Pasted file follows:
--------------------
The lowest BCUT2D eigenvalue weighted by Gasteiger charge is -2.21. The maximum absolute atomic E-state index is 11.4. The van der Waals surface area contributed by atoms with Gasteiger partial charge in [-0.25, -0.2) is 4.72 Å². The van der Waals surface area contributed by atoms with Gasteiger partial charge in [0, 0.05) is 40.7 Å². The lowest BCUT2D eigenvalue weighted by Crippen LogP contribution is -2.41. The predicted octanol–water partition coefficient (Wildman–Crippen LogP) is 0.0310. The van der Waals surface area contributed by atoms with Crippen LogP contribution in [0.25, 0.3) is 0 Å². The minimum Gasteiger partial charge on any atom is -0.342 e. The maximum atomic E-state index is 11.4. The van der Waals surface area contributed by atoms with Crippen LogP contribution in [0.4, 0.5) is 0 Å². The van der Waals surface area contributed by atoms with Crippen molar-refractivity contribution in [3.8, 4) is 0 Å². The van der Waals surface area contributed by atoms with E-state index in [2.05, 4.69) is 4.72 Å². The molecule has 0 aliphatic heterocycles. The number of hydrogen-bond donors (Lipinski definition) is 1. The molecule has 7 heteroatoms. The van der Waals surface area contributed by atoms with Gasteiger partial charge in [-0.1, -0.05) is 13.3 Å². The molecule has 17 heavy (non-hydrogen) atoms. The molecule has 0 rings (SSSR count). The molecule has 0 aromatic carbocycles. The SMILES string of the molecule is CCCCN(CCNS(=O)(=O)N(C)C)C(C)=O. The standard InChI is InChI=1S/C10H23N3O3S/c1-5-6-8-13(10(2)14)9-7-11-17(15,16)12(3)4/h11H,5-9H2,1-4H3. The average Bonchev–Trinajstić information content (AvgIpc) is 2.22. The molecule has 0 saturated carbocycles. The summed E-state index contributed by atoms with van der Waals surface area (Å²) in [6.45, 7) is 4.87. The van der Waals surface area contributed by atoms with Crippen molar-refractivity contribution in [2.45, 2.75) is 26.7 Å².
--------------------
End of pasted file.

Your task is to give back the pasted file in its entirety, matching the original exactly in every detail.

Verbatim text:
The lowest BCUT2D eigenvalue weighted by Gasteiger charge is -2.21. The maximum absolute atomic E-state index is 11.4. The van der Waals surface area contributed by atoms with Gasteiger partial charge in [-0.25, -0.2) is 4.72 Å². The van der Waals surface area contributed by atoms with Gasteiger partial charge in [0, 0.05) is 40.7 Å². The lowest BCUT2D eigenvalue weighted by Crippen LogP contribution is -2.41. The predicted octanol–water partition coefficient (Wildman–Crippen LogP) is 0.0310. The van der Waals surface area contributed by atoms with Crippen LogP contribution in [0.25, 0.3) is 0 Å². The minimum Gasteiger partial charge on any atom is -0.342 e. The maximum atomic E-state index is 11.4. The van der Waals surface area contributed by atoms with Crippen LogP contribution in [0.4, 0.5) is 0 Å². The van der Waals surface area contributed by atoms with Crippen molar-refractivity contribution in [3.8, 4) is 0 Å². The van der Waals surface area contributed by atoms with E-state index in [2.05, 4.69) is 4.72 Å². The molecule has 0 aliphatic heterocycles. The number of hydrogen-bond donors (Lipinski definition) is 1. The molecule has 7 heteroatoms. The van der Waals surface area contributed by atoms with Gasteiger partial charge in [-0.1, -0.05) is 13.3 Å². The molecule has 17 heavy (non-hydrogen) atoms. The molecule has 0 rings (SSSR count). The molecule has 0 aromatic carbocycles. The SMILES string of the molecule is CCCCN(CCNS(=O)(=O)N(C)C)C(C)=O. The standard InChI is InChI=1S/C10H23N3O3S/c1-5-6-8-13(10(2)14)9-7-11-17(15,16)12(3)4/h11H,5-9H2,1-4H3. The average Bonchev–Trinajstić information content (AvgIpc) is 2.22. The molecule has 0 saturated carbocycles. The summed E-state index contributed by atoms with van der Waals surface area (Å²) in [6.45, 7) is 4.87. The van der Waals surface area contributed by atoms with Crippen molar-refractivity contribution in [2.45, 2.75) is 26.7 Å².